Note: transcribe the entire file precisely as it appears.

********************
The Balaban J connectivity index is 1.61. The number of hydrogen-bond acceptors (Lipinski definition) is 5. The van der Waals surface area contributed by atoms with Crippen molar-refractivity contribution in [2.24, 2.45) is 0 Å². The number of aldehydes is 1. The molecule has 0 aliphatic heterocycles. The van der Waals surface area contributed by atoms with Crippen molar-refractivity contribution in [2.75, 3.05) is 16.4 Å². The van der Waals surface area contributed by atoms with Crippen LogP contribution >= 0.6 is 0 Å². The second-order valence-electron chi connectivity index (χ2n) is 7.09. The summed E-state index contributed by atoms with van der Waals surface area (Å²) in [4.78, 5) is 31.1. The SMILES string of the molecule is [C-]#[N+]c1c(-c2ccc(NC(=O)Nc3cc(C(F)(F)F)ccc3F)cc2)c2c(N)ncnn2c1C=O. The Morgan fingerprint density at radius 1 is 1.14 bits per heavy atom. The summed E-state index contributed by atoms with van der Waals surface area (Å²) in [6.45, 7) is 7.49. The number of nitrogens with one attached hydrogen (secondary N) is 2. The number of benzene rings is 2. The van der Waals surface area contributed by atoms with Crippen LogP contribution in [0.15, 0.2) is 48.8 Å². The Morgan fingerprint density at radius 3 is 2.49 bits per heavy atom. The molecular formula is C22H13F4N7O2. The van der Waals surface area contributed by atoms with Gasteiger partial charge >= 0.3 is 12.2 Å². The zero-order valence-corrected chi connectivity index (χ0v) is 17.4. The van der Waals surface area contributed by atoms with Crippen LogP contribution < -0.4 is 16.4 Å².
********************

The Balaban J connectivity index is 1.61. The number of hydrogen-bond acceptors (Lipinski definition) is 5. The van der Waals surface area contributed by atoms with Crippen molar-refractivity contribution in [2.24, 2.45) is 0 Å². The number of aldehydes is 1. The molecule has 0 aliphatic heterocycles. The van der Waals surface area contributed by atoms with Crippen molar-refractivity contribution in [2.75, 3.05) is 16.4 Å². The van der Waals surface area contributed by atoms with Crippen LogP contribution >= 0.6 is 0 Å². The second-order valence-electron chi connectivity index (χ2n) is 7.09. The summed E-state index contributed by atoms with van der Waals surface area (Å²) in [4.78, 5) is 31.1. The SMILES string of the molecule is [C-]#[N+]c1c(-c2ccc(NC(=O)Nc3cc(C(F)(F)F)ccc3F)cc2)c2c(N)ncnn2c1C=O. The Morgan fingerprint density at radius 1 is 1.14 bits per heavy atom. The summed E-state index contributed by atoms with van der Waals surface area (Å²) in [6.45, 7) is 7.49. The number of nitrogens with one attached hydrogen (secondary N) is 2. The number of benzene rings is 2. The van der Waals surface area contributed by atoms with Crippen LogP contribution in [0.15, 0.2) is 48.8 Å². The Morgan fingerprint density at radius 3 is 2.49 bits per heavy atom. The molecular formula is C22H13F4N7O2. The van der Waals surface area contributed by atoms with Gasteiger partial charge >= 0.3 is 12.2 Å². The zero-order valence-corrected chi connectivity index (χ0v) is 17.4. The van der Waals surface area contributed by atoms with Crippen LogP contribution < -0.4 is 16.4 Å².